If there is a problem with the fruit, always look at the root.  I am the roots and my children are the fruit of the tree.

“As the garden grows, so does the gardener.” ~ Nora Jorbou

The fruit of mindfulness is living my own peace in relationship with my garden.  Peace is the ecology of the mind, and pollution control is the ultimate means of conservation, preserving and protecting my garden.

What have I allowed to pollute my garden?  Anxiety, achievements, attachments, entitlements, expectations, jealousy, resentment, comparing, competing, conforming, pleasing, perfecting, performing, unworthiness, and worries.  This is my compost, mine to transform and create something new.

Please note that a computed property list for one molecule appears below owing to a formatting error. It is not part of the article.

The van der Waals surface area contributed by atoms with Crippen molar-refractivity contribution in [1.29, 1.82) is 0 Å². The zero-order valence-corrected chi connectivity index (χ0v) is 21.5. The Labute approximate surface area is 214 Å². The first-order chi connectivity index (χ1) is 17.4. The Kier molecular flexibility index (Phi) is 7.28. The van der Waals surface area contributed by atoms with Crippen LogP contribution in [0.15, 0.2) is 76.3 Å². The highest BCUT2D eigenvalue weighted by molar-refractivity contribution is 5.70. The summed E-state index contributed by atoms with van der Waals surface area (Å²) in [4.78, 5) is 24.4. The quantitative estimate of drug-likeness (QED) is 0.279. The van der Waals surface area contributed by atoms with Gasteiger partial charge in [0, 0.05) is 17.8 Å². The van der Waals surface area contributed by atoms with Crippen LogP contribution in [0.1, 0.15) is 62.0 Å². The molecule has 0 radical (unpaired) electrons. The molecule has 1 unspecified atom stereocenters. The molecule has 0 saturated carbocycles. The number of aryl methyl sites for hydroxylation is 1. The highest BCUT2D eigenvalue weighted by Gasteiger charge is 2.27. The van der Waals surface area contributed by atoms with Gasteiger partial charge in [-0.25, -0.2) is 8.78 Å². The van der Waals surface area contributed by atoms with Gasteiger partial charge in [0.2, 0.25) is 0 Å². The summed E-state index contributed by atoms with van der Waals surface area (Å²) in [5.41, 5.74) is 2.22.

The garden of life

Home is the garden of life; my home is my garden.  How are things growing?  Do I enjoy being there?  Is it time to cultivate some new seeds?  Who do I allow to tend to my garden on my behalf?

How do I empower my children to trust their power within and inner strength?  What power tools am I using?  Blame, shame, and guilt, or freedom, discipline, and independence?    Through mindful living and conscious choice I chose not to control my children, and recognize that I influence my children with every decision I make.  Every action and reaction is a seed planted.    

Conscious parenting is awareness with action.  It is a conscious choice to garden with courage, compassion, and wisdom, and pull the weeds of anger, jealousy, and control.

Gardening is a present moment activity.  It is a celebration of life as-is, in the here and now.  There is no off season for a gardener.  The best practices are to eat what is in season and make lemonade out of lemons.